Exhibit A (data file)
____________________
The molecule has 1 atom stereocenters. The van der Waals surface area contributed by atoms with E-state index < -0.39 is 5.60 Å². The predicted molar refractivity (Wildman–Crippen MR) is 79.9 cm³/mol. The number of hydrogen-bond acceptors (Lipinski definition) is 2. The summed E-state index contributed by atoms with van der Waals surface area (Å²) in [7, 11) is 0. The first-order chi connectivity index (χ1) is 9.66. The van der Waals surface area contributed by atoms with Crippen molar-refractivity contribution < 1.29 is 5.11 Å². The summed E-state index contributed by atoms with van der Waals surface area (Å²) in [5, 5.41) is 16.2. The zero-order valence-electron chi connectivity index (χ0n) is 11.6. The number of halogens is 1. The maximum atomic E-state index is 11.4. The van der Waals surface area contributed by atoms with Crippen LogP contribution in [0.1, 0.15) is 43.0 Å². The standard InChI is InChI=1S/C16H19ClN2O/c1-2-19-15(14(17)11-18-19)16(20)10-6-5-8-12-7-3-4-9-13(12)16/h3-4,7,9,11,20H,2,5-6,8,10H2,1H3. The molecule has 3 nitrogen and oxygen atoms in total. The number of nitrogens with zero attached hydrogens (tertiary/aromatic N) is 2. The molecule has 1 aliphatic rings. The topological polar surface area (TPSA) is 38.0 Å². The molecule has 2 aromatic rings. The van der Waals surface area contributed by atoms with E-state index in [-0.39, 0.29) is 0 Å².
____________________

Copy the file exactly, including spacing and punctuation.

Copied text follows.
The molecule has 1 atom stereocenters. The van der Waals surface area contributed by atoms with E-state index < -0.39 is 5.60 Å². The predicted molar refractivity (Wildman–Crippen MR) is 79.9 cm³/mol. The number of hydrogen-bond acceptors (Lipinski definition) is 2. The summed E-state index contributed by atoms with van der Waals surface area (Å²) in [7, 11) is 0. The first-order chi connectivity index (χ1) is 9.66. The van der Waals surface area contributed by atoms with Crippen molar-refractivity contribution < 1.29 is 5.11 Å². The summed E-state index contributed by atoms with van der Waals surface area (Å²) in [5, 5.41) is 16.2. The zero-order valence-electron chi connectivity index (χ0n) is 11.6. The number of halogens is 1. The maximum atomic E-state index is 11.4. The van der Waals surface area contributed by atoms with Crippen LogP contribution in [0.1, 0.15) is 43.0 Å². The standard InChI is InChI=1S/C16H19ClN2O/c1-2-19-15(14(17)11-18-19)16(20)10-6-5-8-12-7-3-4-9-13(12)16/h3-4,7,9,11,20H,2,5-6,8,10H2,1H3. The molecule has 3 nitrogen and oxygen atoms in total. The number of nitrogens with zero attached hydrogens (tertiary/aromatic N) is 2. The molecule has 1 aliphatic rings. The topological polar surface area (TPSA) is 38.0 Å². The molecule has 2 aromatic rings. The van der Waals surface area contributed by atoms with E-state index in [-0.39, 0.29) is 0 Å².